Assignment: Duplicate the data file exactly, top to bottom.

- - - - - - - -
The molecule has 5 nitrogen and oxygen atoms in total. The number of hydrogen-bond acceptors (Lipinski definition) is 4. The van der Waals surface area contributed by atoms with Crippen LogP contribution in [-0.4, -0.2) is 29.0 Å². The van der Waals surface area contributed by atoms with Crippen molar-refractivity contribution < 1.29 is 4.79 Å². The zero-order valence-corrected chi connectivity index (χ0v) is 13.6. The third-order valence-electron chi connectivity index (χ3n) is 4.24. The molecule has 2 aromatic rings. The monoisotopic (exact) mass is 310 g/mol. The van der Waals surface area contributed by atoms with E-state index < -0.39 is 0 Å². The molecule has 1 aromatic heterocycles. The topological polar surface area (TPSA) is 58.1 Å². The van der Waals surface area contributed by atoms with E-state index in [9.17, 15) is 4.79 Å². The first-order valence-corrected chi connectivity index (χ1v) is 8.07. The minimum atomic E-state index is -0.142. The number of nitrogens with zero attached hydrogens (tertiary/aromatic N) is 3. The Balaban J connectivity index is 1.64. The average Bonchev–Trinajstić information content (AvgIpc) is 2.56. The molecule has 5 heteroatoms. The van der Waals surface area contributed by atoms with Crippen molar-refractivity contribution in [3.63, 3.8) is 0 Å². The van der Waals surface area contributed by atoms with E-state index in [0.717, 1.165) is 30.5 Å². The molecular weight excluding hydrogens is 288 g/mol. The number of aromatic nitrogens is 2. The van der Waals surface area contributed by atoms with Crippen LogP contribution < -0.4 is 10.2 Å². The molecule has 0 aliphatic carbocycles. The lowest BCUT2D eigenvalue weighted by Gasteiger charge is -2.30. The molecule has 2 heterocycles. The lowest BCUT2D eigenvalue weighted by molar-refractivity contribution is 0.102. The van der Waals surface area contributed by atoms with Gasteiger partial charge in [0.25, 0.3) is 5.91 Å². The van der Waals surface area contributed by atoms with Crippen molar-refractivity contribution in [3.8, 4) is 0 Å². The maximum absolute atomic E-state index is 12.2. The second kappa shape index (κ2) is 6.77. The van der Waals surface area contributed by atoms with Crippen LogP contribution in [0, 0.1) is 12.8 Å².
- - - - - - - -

The molecule has 5 nitrogen and oxygen atoms in total. The number of hydrogen-bond acceptors (Lipinski definition) is 4. The van der Waals surface area contributed by atoms with Crippen LogP contribution in [-0.4, -0.2) is 29.0 Å². The van der Waals surface area contributed by atoms with Crippen molar-refractivity contribution < 1.29 is 4.79 Å². The zero-order valence-corrected chi connectivity index (χ0v) is 13.6. The third-order valence-electron chi connectivity index (χ3n) is 4.24. The molecule has 2 aromatic rings. The monoisotopic (exact) mass is 310 g/mol. The van der Waals surface area contributed by atoms with E-state index < -0.39 is 0 Å². The molecule has 1 aromatic heterocycles. The topological polar surface area (TPSA) is 58.1 Å². The van der Waals surface area contributed by atoms with E-state index in [9.17, 15) is 4.79 Å². The first-order valence-corrected chi connectivity index (χ1v) is 8.07. The minimum atomic E-state index is -0.142. The number of nitrogens with zero attached hydrogens (tertiary/aromatic N) is 3. The Balaban J connectivity index is 1.64. The average Bonchev–Trinajstić information content (AvgIpc) is 2.56. The molecule has 5 heteroatoms. The van der Waals surface area contributed by atoms with Crippen molar-refractivity contribution in [3.63, 3.8) is 0 Å². The van der Waals surface area contributed by atoms with E-state index in [0.717, 1.165) is 30.5 Å². The molecular weight excluding hydrogens is 288 g/mol. The number of aromatic nitrogens is 2. The van der Waals surface area contributed by atoms with Crippen LogP contribution < -0.4 is 10.2 Å². The molecule has 0 aliphatic carbocycles. The lowest BCUT2D eigenvalue weighted by Gasteiger charge is -2.30. The molecule has 2 heterocycles. The lowest BCUT2D eigenvalue weighted by molar-refractivity contribution is 0.102. The van der Waals surface area contributed by atoms with Gasteiger partial charge in [0.25, 0.3) is 5.91 Å². The van der Waals surface area contributed by atoms with Crippen molar-refractivity contribution in [3.8, 4) is 0 Å². The maximum absolute atomic E-state index is 12.2. The second kappa shape index (κ2) is 6.77. The van der Waals surface area contributed by atoms with Crippen LogP contribution in [0, 0.1) is 12.8 Å².